Ortega said there is an appetite for better financial services in the region, and it is going to be expanded into Brazil, Chile, Peru, Colombia and all of the other countries in which Rappi operates.
“We think we are going to continue using technology, together with Visa, to really change how financial services work in the region.”
Undoubtedly, the covid19 pandemic has affected the world negatively. But it has affected Rappi positively, in that the company and its app saw increased demand.
“Rappi was seen as an application that helped make your life easier. But after many countries in the region were completely shut down, the only people that were allowed in the streets were couriers, and we became more of a necessity. We became the only way or one of the few ways where people were able to get their groceries...so it changed how users saw the app.
“It also helped us to get traction in financial services.”
He said there was a big barrier in users' minds over getting a credit card and/or debit card from the same company that delivered its groceries.
But after the pandemic arrived and people were afraid to go out to a physical branch of a bank, they were open to trying Rappi’s debit card and opening their secondary or primary bank accounts only through the app.
Rappi’s example in the LAC region has also spurred the growth of tech companies, Ortega said. He also believes Rappi’s example has changed the way investors perceive companies in the region.
Rappi faced a big barrier in getting venture capital to allow it to grow.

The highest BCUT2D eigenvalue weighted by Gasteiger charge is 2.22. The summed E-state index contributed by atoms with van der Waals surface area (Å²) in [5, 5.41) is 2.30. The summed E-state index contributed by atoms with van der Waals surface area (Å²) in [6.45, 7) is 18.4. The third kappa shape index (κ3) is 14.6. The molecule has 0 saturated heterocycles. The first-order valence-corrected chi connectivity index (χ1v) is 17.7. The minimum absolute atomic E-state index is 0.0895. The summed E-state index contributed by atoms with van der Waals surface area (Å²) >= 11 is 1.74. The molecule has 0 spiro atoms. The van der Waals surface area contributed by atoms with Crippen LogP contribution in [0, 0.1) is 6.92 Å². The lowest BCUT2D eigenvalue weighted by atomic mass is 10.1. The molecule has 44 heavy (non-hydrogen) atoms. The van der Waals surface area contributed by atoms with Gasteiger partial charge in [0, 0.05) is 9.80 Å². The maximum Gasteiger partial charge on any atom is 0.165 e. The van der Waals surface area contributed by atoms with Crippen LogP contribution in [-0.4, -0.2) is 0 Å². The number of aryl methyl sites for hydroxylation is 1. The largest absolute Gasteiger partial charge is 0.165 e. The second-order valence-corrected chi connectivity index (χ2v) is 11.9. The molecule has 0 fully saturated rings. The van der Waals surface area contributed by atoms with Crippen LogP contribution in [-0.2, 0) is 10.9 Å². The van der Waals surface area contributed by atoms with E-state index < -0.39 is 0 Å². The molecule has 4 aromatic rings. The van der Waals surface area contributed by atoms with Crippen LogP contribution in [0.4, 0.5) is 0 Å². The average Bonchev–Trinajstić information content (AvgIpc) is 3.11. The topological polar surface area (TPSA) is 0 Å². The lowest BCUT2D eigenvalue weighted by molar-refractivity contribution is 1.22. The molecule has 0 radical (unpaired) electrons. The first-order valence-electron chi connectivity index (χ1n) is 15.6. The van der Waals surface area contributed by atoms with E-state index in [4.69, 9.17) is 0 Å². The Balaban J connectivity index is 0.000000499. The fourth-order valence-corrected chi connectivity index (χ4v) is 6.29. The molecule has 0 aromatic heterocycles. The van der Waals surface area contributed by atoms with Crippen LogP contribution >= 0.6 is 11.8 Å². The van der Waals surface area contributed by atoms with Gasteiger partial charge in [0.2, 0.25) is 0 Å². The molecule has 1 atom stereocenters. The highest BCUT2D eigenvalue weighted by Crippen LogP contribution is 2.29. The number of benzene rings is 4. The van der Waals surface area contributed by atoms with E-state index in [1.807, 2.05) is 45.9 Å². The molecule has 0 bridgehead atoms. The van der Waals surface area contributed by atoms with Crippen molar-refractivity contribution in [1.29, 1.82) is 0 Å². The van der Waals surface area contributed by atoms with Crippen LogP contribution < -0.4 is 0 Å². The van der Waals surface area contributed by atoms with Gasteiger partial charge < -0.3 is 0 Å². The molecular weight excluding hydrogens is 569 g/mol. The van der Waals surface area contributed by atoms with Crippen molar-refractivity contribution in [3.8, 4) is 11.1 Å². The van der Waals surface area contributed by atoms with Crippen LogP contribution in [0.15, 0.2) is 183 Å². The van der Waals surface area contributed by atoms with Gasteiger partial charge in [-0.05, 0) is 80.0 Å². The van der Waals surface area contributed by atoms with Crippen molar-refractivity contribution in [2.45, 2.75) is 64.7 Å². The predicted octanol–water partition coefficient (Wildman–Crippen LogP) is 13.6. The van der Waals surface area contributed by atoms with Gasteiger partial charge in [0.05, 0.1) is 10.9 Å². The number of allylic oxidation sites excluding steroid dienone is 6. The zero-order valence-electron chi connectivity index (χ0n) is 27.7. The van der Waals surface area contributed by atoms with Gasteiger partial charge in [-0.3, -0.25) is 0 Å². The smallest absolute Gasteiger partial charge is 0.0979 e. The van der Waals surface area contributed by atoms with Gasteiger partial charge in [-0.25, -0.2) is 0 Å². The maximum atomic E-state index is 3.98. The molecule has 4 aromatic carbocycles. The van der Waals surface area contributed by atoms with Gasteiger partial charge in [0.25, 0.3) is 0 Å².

“We changed that way of thinking and we created a company that is showing international and US-based companies that there are unique currencies in the region, and companies can grow as fast as you see companies growing in China, Asia and even in the US.
“We also have a really good talent of developers. We are developing technological things…”
Rappi also thinks it will be able to use its technology to improve economies in the region.
“An amazing way we are doing this is through our couriers, for example.
“Our couriers are able to have flexible schedules. They are able to make two to three times more than they were making before Rappi started, and (that gives) them the flexibility to go to school or start a business.”
Rappi also announced a couple of months ago it was giving credit to all of its merchants to help them grow.
“So, using technology and everything that we have learnt, we are not only helping to grow a technology company, but we are helping empower the different individuals and the different companies to grow and help grow the economy.”
The company hopes to keep expanding its financial services and to have a million credit cards issued in 2021.
It also recently launched Rappi Travel, which will allow users to reserve flights to any destination through the app. Ortega said Rappi was looking at how travel is recovering and how people are willing and happy to get back to travel as well as e-commerce.
“We think that e-commerce and this idea of being able to get whatever you want in minutes and not in days is going to keep growing – and users are getting used to that.”